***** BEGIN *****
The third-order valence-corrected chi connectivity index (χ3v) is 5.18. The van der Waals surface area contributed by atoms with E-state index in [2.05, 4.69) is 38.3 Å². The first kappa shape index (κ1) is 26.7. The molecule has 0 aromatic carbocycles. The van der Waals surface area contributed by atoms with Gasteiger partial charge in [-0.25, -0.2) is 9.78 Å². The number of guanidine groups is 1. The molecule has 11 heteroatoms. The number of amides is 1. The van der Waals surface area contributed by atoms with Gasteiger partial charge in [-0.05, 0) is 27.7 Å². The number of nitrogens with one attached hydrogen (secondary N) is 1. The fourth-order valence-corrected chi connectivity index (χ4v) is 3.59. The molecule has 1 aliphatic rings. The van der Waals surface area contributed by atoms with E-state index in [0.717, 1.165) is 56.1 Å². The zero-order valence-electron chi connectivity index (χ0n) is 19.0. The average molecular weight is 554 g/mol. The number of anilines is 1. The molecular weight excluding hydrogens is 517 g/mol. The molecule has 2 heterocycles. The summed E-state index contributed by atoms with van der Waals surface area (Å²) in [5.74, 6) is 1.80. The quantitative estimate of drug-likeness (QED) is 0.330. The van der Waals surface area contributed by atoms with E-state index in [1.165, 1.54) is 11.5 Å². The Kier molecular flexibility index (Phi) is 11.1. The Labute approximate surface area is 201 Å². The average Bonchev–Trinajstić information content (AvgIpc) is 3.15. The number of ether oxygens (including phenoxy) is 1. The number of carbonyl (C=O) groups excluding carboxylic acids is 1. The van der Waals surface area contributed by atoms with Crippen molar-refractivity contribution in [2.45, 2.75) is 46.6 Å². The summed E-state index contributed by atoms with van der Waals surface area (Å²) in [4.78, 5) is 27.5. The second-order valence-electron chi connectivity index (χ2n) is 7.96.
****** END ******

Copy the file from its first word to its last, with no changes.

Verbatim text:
The third-order valence-corrected chi connectivity index (χ3v) is 5.18. The van der Waals surface area contributed by atoms with E-state index in [2.05, 4.69) is 38.3 Å². The first kappa shape index (κ1) is 26.7. The molecule has 0 aromatic carbocycles. The van der Waals surface area contributed by atoms with Gasteiger partial charge in [-0.25, -0.2) is 9.78 Å². The number of guanidine groups is 1. The molecule has 11 heteroatoms. The number of amides is 1. The van der Waals surface area contributed by atoms with Gasteiger partial charge in [-0.05, 0) is 27.7 Å². The number of nitrogens with one attached hydrogen (secondary N) is 1. The fourth-order valence-corrected chi connectivity index (χ4v) is 3.59. The molecule has 1 aliphatic rings. The van der Waals surface area contributed by atoms with E-state index in [0.717, 1.165) is 56.1 Å². The zero-order valence-electron chi connectivity index (χ0n) is 19.0. The average molecular weight is 554 g/mol. The number of anilines is 1. The molecular weight excluding hydrogens is 517 g/mol. The molecule has 2 heterocycles. The summed E-state index contributed by atoms with van der Waals surface area (Å²) in [5.74, 6) is 1.80. The quantitative estimate of drug-likeness (QED) is 0.330. The van der Waals surface area contributed by atoms with E-state index in [1.165, 1.54) is 11.5 Å². The Kier molecular flexibility index (Phi) is 11.1. The Labute approximate surface area is 201 Å². The average Bonchev–Trinajstić information content (AvgIpc) is 3.15. The number of ether oxygens (including phenoxy) is 1. The number of carbonyl (C=O) groups excluding carboxylic acids is 1. The van der Waals surface area contributed by atoms with Crippen molar-refractivity contribution in [2.45, 2.75) is 46.6 Å². The summed E-state index contributed by atoms with van der Waals surface area (Å²) in [4.78, 5) is 27.5. The second-order valence-electron chi connectivity index (χ2n) is 7.96.